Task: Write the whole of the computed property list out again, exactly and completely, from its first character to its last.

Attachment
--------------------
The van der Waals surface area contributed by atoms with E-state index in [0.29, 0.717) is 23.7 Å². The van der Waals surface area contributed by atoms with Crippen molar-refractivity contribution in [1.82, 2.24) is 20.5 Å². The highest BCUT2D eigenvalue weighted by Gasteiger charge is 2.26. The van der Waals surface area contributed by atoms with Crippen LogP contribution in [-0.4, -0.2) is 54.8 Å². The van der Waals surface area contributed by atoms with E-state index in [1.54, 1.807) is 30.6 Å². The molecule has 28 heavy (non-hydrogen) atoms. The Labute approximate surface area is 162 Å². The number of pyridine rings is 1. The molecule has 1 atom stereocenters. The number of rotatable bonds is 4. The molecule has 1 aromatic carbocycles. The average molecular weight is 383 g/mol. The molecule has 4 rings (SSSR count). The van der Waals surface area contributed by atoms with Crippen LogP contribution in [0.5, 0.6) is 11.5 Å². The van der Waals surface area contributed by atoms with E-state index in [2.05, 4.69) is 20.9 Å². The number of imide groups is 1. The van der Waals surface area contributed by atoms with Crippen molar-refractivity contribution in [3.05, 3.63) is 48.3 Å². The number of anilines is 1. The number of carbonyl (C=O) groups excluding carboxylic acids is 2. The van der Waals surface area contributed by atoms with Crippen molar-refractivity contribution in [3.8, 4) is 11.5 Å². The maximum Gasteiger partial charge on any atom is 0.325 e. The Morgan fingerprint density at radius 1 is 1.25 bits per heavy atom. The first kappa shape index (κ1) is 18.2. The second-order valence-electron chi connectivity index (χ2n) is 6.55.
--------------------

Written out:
The van der Waals surface area contributed by atoms with E-state index in [0.29, 0.717) is 23.7 Å². The van der Waals surface area contributed by atoms with Crippen molar-refractivity contribution in [1.82, 2.24) is 20.5 Å². The highest BCUT2D eigenvalue weighted by Gasteiger charge is 2.26. The van der Waals surface area contributed by atoms with Crippen LogP contribution in [-0.4, -0.2) is 54.8 Å². The van der Waals surface area contributed by atoms with E-state index in [1.54, 1.807) is 30.6 Å². The molecule has 28 heavy (non-hydrogen) atoms. The Labute approximate surface area is 162 Å². The number of pyridine rings is 1. The molecule has 1 atom stereocenters. The number of rotatable bonds is 4. The molecule has 1 aromatic carbocycles. The average molecular weight is 383 g/mol. The molecule has 4 rings (SSSR count). The van der Waals surface area contributed by atoms with Crippen LogP contribution in [0.5, 0.6) is 11.5 Å². The van der Waals surface area contributed by atoms with E-state index in [2.05, 4.69) is 20.9 Å². The number of imide groups is 1. The van der Waals surface area contributed by atoms with Crippen molar-refractivity contribution in [3.05, 3.63) is 48.3 Å². The number of anilines is 1. The number of carbonyl (C=O) groups excluding carboxylic acids is 2. The van der Waals surface area contributed by atoms with Crippen molar-refractivity contribution in [3.8, 4) is 11.5 Å². The maximum Gasteiger partial charge on any atom is 0.325 e. The Morgan fingerprint density at radius 1 is 1.25 bits per heavy atom. The first kappa shape index (κ1) is 18.2. The second-order valence-electron chi connectivity index (χ2n) is 6.55.